Wood Smoke Stories

Surrounded by wood burners in British Columbia

I live in a semi rural area of British Columbia where wood stove fire burning has been a tradition for generations. Over the past 25 years the population of our valley has exploded and with it, the use of wood for home heating.

In the past wood smoke was not too much of an issue, as people also heated with electric baseboards, and alternated between the two sources of heating. After BC Hydro was privatized by a right wing government, electrical bills went from low cost to annual increases. Many people felt they could not “afford” to heat electrically, which is, in fact, inefficient with baseboards. The result has been in my neighbourhood, which has a winter inversion factor, of 75% of home heating with wood and most with outdated boxes. Even some homes with a heat pump also have a wood stove for that occasional “cosy” ambience.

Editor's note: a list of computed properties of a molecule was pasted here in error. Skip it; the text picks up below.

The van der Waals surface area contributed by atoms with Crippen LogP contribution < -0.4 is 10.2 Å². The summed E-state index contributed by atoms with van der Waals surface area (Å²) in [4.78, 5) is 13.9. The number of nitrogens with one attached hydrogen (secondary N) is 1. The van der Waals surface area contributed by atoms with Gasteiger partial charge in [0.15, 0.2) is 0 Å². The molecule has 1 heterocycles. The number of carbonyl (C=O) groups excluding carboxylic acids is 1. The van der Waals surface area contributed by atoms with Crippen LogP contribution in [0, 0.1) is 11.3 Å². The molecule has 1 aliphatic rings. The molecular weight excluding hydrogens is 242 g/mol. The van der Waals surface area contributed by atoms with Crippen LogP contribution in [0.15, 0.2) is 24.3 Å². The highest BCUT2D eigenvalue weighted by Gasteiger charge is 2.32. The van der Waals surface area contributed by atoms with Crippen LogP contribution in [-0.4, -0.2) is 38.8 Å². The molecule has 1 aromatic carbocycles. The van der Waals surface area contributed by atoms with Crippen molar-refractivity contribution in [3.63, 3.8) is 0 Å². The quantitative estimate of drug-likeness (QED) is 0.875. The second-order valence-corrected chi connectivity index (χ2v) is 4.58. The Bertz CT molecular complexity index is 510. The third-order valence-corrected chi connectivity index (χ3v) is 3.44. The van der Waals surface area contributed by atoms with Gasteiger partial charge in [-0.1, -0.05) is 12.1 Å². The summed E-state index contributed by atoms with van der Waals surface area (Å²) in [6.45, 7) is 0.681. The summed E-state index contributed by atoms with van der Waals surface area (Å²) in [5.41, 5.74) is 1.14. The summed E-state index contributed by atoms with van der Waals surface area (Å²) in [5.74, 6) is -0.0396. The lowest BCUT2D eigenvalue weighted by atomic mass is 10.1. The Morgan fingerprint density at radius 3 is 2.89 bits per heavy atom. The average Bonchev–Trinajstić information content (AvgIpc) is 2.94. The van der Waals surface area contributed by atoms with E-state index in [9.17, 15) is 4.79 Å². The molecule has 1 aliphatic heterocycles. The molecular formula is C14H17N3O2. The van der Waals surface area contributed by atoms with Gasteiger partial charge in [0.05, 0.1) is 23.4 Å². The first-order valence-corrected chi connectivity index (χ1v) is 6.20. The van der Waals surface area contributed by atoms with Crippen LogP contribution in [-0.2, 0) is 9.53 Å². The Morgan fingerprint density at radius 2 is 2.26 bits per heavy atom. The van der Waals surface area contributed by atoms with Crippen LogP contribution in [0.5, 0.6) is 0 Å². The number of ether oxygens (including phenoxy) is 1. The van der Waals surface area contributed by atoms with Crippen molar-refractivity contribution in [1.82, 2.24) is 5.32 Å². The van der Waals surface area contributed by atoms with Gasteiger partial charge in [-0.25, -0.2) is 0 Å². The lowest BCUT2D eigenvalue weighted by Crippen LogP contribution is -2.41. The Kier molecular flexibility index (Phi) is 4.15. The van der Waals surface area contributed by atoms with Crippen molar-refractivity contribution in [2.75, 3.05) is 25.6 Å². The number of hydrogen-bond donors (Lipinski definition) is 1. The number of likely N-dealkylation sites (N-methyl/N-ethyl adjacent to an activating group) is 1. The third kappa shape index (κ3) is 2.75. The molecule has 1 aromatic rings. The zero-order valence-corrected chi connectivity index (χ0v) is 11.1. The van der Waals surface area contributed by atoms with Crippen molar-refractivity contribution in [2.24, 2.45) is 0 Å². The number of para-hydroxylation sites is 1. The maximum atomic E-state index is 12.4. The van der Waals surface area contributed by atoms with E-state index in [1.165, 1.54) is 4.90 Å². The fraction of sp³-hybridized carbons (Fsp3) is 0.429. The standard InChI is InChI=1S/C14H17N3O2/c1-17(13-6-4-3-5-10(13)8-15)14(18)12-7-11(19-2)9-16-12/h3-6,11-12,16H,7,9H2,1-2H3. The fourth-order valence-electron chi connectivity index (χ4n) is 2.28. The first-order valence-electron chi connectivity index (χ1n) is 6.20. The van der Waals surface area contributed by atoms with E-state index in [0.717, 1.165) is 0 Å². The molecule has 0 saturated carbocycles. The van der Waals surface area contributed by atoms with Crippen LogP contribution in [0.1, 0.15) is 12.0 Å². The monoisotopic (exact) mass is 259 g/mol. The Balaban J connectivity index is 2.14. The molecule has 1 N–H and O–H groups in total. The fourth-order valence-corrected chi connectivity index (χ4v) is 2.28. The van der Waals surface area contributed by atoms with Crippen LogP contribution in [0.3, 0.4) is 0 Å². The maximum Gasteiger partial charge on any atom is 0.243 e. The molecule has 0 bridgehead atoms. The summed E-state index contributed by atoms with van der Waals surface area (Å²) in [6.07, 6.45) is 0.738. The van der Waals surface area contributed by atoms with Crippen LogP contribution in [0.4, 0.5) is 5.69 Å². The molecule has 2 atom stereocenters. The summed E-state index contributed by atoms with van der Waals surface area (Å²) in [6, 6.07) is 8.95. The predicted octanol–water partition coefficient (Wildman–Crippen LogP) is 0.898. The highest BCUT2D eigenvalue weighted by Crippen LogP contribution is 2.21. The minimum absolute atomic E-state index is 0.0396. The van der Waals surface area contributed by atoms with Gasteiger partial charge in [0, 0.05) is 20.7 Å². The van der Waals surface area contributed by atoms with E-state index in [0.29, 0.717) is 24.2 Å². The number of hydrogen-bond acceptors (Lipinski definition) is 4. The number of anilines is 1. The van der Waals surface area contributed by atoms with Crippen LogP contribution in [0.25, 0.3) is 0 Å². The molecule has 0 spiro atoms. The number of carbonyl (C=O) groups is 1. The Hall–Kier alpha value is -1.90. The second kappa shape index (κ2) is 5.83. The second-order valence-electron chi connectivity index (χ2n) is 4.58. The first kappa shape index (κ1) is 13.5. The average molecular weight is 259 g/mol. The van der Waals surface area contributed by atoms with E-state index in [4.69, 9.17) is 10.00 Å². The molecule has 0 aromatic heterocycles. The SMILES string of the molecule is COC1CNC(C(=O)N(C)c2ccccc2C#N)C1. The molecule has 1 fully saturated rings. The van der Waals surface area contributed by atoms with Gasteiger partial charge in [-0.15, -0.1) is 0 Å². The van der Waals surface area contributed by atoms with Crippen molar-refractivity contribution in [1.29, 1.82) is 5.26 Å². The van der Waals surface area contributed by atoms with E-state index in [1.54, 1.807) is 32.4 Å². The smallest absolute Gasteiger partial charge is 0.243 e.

Educating the neighbours about particulates and toxins coming out of their chimneys and trying to maintain friendly terms is increasingly difficult. I am surrounded on all sides by wood burners and I can feel it in my lungs and throat when they are chugging out the miasma of white smoke. In the spring when I work in the garden, I often have to wear a mask over my nose and mouth. I tape informational posters on the postal boxes, but they get removed.

One wants to live together in an otherwise very pleasant area, but I feel the local governments need to push change and not by the swap out programmes for one stove to an EPA one. My home has always had a fully ducted heat pump system which is about 30 years old. I feel fortunate, but on some days during inversion, you can smell smoke indoors. Last year I bought a PurpleAir monitor and this winter I plan on issuing warnings on a neighbourhood watch Facebook page when particulate levels are high. Maybe that will get through